CALGARY, AB -- Willie Desjardins of Calgary has been named assistant coach of Canada's National Men's hockey team, general manager and head coach Mike Johnston announced Tuesday.
Desjardins joins Team Canada from the Saskatoon Blades of the Western Hockey League, where he was head coach last season. He brings a varied background - both as a player and coach - to his new position. For two seasons - 1994- 95 - 1995-96, Desjardins was head coach of the Seibu Ice Hockey Team in Japan.
As head coach of the University of Calgary from 1989-94, Desjardins piloted the Dinosaurs to two Canada West University Athletic Association (CWUAA) championships and compiled a .682 winning percentage. He had served as assistant coach with the Dinosaurs from 1985-89.
As a player, Desjardins was a member of the Lethbridge Broncos of the Western Hockey League from 1974-76 and played one season in Sapporo, Japan. He returned from that experience to play four years for the University of Saskatchewan, who won the Canadian Interuniversity Athletic Union championship in 1982. Desjardins, the Huskies' team captain, was the playoff Most Valuable Player that year.
Desjardins, who holds Bachelor's degrees in education and social work, as well as a Master of Social
Work from the University of Calgary, has achieved both Level III theory and technical components under the National Coaching Certification Program.
"Willie Desjardins' blend of major junior, university and international experience, as well as his well-established coaching credentials, made him a very appealing candidate for the assistant coaching position with our National Team," said Johnston, an associate coach with the National Team the past two years who begins his first season as head coach in September. "I'm very much looking forward to working with Willie and believe he'll really help our players develop, which is a key raison d'etre of the National Team."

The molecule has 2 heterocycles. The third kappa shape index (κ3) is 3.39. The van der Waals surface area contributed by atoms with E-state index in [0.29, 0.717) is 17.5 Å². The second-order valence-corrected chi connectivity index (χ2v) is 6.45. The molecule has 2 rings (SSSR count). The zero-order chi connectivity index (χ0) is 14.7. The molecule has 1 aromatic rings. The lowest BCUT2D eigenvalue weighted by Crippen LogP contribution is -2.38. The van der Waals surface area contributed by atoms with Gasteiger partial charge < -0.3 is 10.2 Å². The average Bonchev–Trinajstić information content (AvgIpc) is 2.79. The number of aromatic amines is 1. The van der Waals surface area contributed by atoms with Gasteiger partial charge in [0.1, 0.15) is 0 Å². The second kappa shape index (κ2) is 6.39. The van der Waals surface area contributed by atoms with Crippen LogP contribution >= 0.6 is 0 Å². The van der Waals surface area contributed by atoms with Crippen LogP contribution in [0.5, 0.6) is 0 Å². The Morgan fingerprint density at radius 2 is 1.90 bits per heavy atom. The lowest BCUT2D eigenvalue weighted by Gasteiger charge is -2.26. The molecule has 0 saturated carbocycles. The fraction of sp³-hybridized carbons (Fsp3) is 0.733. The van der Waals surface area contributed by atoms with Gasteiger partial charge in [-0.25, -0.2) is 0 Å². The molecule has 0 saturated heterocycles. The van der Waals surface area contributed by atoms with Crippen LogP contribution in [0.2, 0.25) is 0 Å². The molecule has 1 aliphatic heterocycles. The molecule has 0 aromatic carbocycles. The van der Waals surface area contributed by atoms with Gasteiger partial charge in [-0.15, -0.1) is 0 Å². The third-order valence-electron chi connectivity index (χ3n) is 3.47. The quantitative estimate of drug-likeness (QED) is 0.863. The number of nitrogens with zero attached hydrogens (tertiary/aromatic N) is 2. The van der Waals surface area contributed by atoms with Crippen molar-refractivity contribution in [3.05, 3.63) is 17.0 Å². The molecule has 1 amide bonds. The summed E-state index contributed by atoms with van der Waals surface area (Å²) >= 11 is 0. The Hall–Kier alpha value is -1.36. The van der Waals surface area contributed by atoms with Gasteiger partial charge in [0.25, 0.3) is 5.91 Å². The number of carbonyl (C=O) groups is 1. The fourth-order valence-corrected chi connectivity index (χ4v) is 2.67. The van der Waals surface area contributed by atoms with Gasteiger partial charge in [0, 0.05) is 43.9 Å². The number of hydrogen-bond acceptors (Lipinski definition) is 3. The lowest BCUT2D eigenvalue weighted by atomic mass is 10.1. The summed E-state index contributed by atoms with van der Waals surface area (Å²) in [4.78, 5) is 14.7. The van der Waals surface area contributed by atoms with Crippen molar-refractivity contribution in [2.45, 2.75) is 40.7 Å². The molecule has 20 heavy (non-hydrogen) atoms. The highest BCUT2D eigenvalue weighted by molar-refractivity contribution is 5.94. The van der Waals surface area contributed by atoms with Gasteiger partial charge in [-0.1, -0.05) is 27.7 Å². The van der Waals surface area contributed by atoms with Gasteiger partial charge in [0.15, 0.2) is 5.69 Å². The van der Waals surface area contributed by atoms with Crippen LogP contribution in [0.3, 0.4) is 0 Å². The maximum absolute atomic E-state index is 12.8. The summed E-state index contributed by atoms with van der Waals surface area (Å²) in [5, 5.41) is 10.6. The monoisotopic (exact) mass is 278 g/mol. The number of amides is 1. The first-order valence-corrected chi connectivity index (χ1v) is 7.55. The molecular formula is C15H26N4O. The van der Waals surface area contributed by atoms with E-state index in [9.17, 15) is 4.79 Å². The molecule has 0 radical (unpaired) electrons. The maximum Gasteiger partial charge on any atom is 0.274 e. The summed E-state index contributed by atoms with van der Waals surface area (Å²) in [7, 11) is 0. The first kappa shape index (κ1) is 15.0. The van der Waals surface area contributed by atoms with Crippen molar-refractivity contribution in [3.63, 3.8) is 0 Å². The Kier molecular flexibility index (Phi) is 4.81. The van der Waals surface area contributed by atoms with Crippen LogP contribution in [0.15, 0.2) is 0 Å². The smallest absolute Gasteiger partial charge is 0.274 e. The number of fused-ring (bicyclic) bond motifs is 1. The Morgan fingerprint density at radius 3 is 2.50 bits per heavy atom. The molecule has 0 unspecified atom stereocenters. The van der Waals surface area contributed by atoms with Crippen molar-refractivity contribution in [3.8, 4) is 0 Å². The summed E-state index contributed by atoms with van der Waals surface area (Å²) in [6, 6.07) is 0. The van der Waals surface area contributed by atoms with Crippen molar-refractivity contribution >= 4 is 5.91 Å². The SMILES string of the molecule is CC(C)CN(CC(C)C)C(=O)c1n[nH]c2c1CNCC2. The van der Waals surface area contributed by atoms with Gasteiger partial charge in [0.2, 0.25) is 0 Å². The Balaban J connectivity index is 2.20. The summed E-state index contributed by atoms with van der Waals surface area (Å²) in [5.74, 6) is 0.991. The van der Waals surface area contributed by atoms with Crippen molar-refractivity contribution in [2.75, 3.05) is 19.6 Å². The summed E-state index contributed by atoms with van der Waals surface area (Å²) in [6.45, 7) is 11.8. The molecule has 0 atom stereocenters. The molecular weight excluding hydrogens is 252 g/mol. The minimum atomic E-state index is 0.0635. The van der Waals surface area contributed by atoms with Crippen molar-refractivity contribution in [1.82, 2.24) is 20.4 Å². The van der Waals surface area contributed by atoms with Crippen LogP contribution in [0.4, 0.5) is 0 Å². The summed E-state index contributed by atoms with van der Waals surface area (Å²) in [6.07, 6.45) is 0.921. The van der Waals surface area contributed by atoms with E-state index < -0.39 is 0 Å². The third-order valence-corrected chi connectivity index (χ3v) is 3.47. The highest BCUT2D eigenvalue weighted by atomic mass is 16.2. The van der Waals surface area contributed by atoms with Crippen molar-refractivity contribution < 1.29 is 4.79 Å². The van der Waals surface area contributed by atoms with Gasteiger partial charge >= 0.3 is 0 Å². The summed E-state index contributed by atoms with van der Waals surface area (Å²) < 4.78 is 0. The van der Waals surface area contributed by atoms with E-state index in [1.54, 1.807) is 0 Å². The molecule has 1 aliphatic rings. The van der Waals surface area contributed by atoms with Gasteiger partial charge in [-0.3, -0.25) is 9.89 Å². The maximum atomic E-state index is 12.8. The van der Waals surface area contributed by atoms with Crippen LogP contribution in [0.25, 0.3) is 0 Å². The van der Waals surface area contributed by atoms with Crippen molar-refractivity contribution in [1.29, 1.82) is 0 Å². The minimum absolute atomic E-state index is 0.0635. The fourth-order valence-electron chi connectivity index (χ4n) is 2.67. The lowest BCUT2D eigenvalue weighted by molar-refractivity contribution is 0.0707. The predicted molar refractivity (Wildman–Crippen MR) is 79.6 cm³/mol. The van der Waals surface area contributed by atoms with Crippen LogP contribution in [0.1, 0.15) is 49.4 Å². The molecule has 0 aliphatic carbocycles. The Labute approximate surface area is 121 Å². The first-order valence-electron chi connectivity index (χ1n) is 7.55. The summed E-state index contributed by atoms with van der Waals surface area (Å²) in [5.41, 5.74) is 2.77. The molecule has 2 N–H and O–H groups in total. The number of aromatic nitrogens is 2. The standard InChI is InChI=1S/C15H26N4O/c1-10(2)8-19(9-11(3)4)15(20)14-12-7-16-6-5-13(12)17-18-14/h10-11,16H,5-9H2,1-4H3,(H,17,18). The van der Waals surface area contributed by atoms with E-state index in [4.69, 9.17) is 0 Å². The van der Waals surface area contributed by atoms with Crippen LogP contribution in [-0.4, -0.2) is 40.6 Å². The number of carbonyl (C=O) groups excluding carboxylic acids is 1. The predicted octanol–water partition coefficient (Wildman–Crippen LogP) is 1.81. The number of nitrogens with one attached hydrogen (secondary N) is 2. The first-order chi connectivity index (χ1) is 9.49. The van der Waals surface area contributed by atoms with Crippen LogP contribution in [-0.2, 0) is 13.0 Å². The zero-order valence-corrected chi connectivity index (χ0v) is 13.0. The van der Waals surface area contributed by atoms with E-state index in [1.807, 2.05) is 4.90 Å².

Desjardins, who played for longtime National and Olympic Team coach Dave King, said working for Canada's National Team was a logical part of his career path.
"Dave King was a bit of a mentor for me and he went the National Team route, so it's always been something I have wanted to get the opportunity to do," said Desjardins. "Now that it's come about, I'm very excited about working for Team Canada."
Canada's National Team represents Canada at major international tournaments, such as Izvestia, in Moscow, the Spengler Cup in Davos, Switzerland and the Sweden Games in Stockholm. As well, the team tours small-town Canada, bringing top-flight international competition to communities across the country, as well as coaching, trainer's and officiating clinics. Owing to a schedule that includes two- to three-week training blocks, along with games against National Teams from around the world, the experience helps players focus intensively on skill development in order to enhance their professional career aspirations.